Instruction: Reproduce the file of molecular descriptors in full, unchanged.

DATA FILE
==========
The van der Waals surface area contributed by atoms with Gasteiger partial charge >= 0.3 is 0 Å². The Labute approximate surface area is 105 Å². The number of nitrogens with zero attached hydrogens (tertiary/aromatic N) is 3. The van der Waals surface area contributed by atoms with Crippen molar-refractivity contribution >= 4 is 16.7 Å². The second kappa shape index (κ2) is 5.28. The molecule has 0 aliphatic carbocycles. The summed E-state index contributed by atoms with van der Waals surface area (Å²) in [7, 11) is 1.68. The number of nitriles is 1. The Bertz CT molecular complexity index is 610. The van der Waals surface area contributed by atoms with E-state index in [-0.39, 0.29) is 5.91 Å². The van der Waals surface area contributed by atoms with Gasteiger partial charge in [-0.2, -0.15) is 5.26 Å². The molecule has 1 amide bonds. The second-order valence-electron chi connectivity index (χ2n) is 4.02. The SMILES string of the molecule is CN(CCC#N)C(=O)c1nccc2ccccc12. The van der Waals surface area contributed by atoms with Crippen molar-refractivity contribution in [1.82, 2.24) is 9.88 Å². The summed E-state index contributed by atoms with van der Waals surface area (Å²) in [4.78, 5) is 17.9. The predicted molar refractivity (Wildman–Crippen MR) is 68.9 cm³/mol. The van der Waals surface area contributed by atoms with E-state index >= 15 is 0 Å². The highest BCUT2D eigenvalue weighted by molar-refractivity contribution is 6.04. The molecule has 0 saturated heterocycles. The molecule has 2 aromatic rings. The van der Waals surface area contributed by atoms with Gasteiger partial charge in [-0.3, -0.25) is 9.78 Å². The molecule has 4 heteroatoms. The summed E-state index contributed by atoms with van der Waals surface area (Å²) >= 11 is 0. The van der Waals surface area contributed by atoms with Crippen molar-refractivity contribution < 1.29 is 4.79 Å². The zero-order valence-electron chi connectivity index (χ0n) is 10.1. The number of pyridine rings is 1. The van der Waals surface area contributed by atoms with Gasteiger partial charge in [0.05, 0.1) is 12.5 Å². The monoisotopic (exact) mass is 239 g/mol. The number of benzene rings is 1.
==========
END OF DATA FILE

The van der Waals surface area contributed by atoms with Gasteiger partial charge >= 0.3 is 0 Å². The Labute approximate surface area is 105 Å². The number of nitrogens with zero attached hydrogens (tertiary/aromatic N) is 3. The van der Waals surface area contributed by atoms with Crippen molar-refractivity contribution >= 4 is 16.7 Å². The second kappa shape index (κ2) is 5.28. The molecule has 0 aliphatic carbocycles. The summed E-state index contributed by atoms with van der Waals surface area (Å²) in [7, 11) is 1.68. The number of nitriles is 1. The Bertz CT molecular complexity index is 610. The van der Waals surface area contributed by atoms with E-state index in [-0.39, 0.29) is 5.91 Å². The van der Waals surface area contributed by atoms with Gasteiger partial charge in [-0.2, -0.15) is 5.26 Å². The molecule has 1 amide bonds. The second-order valence-electron chi connectivity index (χ2n) is 4.02. The SMILES string of the molecule is CN(CCC#N)C(=O)c1nccc2ccccc12. The van der Waals surface area contributed by atoms with Crippen molar-refractivity contribution in [1.82, 2.24) is 9.88 Å². The summed E-state index contributed by atoms with van der Waals surface area (Å²) in [4.78, 5) is 17.9. The predicted molar refractivity (Wildman–Crippen MR) is 68.9 cm³/mol. The van der Waals surface area contributed by atoms with E-state index >= 15 is 0 Å². The highest BCUT2D eigenvalue weighted by molar-refractivity contribution is 6.04. The molecule has 0 saturated heterocycles. The molecule has 2 aromatic rings. The van der Waals surface area contributed by atoms with Gasteiger partial charge in [-0.3, -0.25) is 9.78 Å². The molecule has 4 heteroatoms. The summed E-state index contributed by atoms with van der Waals surface area (Å²) >= 11 is 0. The van der Waals surface area contributed by atoms with Crippen molar-refractivity contribution < 1.29 is 4.79 Å². The zero-order valence-electron chi connectivity index (χ0n) is 10.1. The number of pyridine rings is 1. The van der Waals surface area contributed by atoms with Gasteiger partial charge in [0.05, 0.1) is 12.5 Å². The monoisotopic (exact) mass is 239 g/mol. The number of benzene rings is 1.